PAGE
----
Grand Rapids' Art-Economic Development Coup

I had my first opportunity to attend ArtPrize in Grand Rapids last Saturday. My oh my, have they ever hit upon a huge economic development success. Touted as the world’s largest open art competition, covering more than three square miles in the city’s central business district, ArtPrize is simply mind-boggling, inspiring, amazing, and entertaining all at the same time.

Source: mlive.com

 

 

 

 

 

 

All told, in 2102, you could see 1,517 entries (from 45 states and 56 countries) on display at 161 venues by walking the entire nine mile trail. It is quite amazing. ArtPrize offers a grand prize of $200,000

and total prizes of $560,000.

Source: flickr.com

 

 

 

 

Last Saturday was a beautiful autumn day in Grand Rapids and as a result, a huge crowd showed up for ArtPrize. Thousands upon thousands came from all over the State of Michigan and literally all over viagra natural the world. Any downtown business that was not open was very short-sighted, because most were packed well into the evening.

Source: weirdreview.com

 

 

 

 

 

 

According to a report entitled, The Economic Impact of ArtPrize 2011, by Anderson Economic Group, more than 322,000 people attended the free 19 day event in 2011 (its third year of existence) and spent more than $10 million (or approx. $30.50 per spectator). Another nearly $2 million was spent by organizers and the artists themselves. This does not even begin https://twitter.com/drjonesbilly to figure in the intangible benefits such as positive press, word of mouth, prestige for the city/region, etc.

 

 

 

 

 

 

Personally, I had viagra free trial a tremendous time and saw some awe-inspiring pieces of art of every artistic genre imaginable. Thankfully, my date had a number of key locations and exhibits scouted ahead of time. My favorite was entitled “Birds” which is depicted earlier in this post.

 

 

 

 

 

 

By the way, did I note how cialis super active impressed I was with both downtown and frankly the entire city of Grand Rapids. There is a whole lot of economic and cultural vibe going on here. Watch out Indianapolis, Columbus, Twin Cities, and Madison, for Grand Rapids is rising fast and nipping at your heels. Very, very impressive! My kudos to the entire city and its citizens.

Rick Brown

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Filed under architecture, Art, Economic Development, Featured, Good Ideas, Urban Planning

Hospitals: To Sprawl Or Not To Sprawl

The last few times I have visited my home state of Indiana, I have noticed a number of new hospitals recently opened or being constructed along the I-69 corridor in the Indianapolis and Fort Wayne regions.  Along I-69 north of I-465 in Indianapolis, it seems like new hospitals are rising from the cornfields at each interchange. IU Saxony Hospital, Community Hospital, and St. Vincent Hospital have all recently migrated to this corridor between Indianapolis and Anderson. The map below does not even include the pre-existing Riverview Hospital in Noblesville (just above the top of the map) or the two existing hospitals in Anderson (Community and Saint John’s) located about 10 miles to the east.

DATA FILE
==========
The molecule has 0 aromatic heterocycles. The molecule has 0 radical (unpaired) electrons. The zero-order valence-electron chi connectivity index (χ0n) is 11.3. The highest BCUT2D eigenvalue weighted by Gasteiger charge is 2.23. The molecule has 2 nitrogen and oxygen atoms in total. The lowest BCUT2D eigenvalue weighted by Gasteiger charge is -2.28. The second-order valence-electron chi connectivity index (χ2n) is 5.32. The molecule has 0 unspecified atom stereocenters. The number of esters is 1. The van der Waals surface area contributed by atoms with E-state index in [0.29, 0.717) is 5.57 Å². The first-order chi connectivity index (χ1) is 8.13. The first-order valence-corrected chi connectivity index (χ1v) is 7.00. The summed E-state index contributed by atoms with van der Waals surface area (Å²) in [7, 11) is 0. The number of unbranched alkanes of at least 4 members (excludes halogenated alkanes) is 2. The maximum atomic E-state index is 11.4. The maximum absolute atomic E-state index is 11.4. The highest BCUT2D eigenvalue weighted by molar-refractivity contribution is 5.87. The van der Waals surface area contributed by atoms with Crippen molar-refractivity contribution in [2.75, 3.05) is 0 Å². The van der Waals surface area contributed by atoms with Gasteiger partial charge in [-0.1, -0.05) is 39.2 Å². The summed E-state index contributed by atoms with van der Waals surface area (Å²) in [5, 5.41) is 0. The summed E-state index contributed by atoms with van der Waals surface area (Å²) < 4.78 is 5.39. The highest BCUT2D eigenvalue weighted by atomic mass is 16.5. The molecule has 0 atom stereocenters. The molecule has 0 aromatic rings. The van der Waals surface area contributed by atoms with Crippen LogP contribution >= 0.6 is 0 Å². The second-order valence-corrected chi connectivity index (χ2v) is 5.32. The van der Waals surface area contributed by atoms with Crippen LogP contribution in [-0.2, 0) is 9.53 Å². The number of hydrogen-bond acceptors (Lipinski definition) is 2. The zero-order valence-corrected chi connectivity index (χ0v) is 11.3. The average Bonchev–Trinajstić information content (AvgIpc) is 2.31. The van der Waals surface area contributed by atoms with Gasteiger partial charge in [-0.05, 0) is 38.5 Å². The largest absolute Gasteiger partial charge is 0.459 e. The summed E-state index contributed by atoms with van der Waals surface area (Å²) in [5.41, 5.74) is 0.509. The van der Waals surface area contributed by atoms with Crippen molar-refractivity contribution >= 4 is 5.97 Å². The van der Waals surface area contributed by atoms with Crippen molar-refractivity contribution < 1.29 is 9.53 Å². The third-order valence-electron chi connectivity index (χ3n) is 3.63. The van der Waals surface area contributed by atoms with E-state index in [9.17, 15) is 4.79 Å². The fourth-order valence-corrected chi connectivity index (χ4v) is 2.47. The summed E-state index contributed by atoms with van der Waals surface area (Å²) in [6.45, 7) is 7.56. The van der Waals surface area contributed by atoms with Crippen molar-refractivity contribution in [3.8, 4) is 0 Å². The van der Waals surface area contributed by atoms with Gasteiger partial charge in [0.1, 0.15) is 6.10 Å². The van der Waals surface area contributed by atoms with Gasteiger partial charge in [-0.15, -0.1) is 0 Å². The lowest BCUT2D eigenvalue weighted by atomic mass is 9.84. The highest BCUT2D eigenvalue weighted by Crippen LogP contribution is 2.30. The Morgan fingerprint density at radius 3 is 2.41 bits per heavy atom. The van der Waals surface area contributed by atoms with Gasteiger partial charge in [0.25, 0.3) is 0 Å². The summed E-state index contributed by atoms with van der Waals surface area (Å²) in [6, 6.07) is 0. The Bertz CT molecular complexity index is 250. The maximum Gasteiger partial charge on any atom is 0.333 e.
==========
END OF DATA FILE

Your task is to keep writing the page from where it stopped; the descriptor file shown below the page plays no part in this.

Granted, this area is growing very rapidly, but are all these satellite hospitals really necessary? Particularly in one narrow corridor? Indianapolis is not alone in this migration in Indiana. Below are multiple examples from Fort Wayne.

View of Parkview when it was under construction (I-69 in the foreground)
Source: fwdailynews.com

In Fort Wayne, both Lutheran-DuPont Hospital and Parkview Regional Medical Center have opened new facilities at the northern fringes of town at I-69 and DuPont Road (see photos above and below). Parkview’s campus is so large (just opened in March 2012) that a new interchange is being constructed to the north of the complex to accommodate the increased area traffic. On the southwest side of Fort Wayne,  Lutheran Hospital completed a large multi-structure campus several years ago at the corner of the I-69 and U.S. 24 interchange (see campus map below).

Lutheran Hospital campus map
Source: lhnbariatrics.com

 

Each of these new campus facilities have been followed quickly by a myriad of hotels, restaurants, apartments, medical office buildings, and other ancillary facilities, creating economic development boomlets at the interchanges. Being situated adjacent to freeway interchanges can provide speedy emergency access for these wealthy suburban areas (until gridlock develops there too) and the so-called “regional” reach of a hospital, but is promoting sprawl really beneficial to a community’s health? I doubt it.